Recently I was speaking with a Process Improvement Director, at one point in our conversation a connection happened, he said "oh, you can eliminate the black screen". Being in charge of Process Improvement he had seen a great deal of automation and the benefits it provides but he had also realized that the more he automated the more systems he had to report on, learn and use on a daily basis. So, eliminating the black screen (i.e. having to switch from application, to application) rung clear with him.
It makes me wonder how many organizations out there are switching from system to database to another system only to find a great deal of the same information.
Imagine having everything in one place; imagine not having to use multiple channels to update or access certain pieces of information; imagine having all of your current business applications and systems at your finger tips. Sound nice? We think so. The ability to integrate multiple systems is one of the many benefits of a Business Process Management Suite (BPMS).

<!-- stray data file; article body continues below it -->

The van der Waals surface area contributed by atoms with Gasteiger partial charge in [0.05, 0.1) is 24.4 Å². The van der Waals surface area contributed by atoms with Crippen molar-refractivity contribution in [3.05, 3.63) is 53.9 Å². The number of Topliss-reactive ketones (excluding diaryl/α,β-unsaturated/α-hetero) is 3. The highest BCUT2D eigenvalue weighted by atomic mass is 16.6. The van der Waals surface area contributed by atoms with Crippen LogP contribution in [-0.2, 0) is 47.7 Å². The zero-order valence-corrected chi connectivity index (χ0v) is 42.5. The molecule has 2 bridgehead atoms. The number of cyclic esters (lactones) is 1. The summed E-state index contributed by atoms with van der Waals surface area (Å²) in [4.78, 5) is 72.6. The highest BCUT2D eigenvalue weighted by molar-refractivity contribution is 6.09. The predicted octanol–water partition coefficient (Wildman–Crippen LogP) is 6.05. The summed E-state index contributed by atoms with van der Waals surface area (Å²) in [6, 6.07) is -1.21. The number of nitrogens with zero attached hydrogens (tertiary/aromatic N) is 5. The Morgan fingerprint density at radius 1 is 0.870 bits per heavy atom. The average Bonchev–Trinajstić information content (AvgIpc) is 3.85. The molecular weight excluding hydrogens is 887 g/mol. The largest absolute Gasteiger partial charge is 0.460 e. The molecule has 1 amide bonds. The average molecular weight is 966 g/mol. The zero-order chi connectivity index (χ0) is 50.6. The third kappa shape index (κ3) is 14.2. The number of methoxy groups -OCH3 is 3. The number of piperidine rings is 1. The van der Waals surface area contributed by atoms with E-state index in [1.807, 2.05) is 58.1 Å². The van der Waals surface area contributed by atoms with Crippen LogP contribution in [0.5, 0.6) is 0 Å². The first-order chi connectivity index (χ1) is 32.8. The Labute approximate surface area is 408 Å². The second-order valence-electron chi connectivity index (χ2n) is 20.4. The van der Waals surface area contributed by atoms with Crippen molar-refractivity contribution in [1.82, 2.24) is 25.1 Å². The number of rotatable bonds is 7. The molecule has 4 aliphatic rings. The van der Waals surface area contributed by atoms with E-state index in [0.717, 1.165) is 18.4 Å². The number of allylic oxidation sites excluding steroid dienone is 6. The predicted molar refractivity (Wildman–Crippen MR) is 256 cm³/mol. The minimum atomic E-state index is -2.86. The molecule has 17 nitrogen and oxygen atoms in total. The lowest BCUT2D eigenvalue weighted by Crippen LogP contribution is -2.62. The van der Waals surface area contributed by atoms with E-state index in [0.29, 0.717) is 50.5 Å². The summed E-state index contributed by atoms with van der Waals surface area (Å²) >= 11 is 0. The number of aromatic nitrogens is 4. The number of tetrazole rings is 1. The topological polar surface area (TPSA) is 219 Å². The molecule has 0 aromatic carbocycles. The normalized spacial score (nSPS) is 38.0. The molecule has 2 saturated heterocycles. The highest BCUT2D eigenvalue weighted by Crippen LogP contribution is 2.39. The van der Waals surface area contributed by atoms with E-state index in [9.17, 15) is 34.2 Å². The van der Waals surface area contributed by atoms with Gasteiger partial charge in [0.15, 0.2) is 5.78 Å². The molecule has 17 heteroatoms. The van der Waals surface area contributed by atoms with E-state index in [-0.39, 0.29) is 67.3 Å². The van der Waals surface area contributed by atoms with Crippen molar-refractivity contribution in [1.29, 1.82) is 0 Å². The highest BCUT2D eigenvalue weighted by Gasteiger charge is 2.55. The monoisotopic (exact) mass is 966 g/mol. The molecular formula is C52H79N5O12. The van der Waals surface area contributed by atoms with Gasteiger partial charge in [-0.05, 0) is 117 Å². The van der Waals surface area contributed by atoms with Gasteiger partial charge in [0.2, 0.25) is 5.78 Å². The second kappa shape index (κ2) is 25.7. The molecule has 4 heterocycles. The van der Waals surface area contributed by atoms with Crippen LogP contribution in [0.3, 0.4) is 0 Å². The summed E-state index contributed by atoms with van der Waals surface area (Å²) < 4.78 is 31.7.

BPMS's streamline all aspects of an organization to promote process efficiency and effectiveness. This entails serving as a platform that connects and links multiple systems that may not otherwise communicate with each other. What does this mean for process participants?
- Less computer screens to look at
- Fewer systems and business applications to login into
- Technologies that communicate with each other, sharing vital information and data
- Less manual data entry, and thus, less human error
Integrating with legacy systems, operational systems, databases, and business applications, a comprehensive BPMS delivers fluid system networking capabilities to help your company increase productivity and reduce costs associated with rework.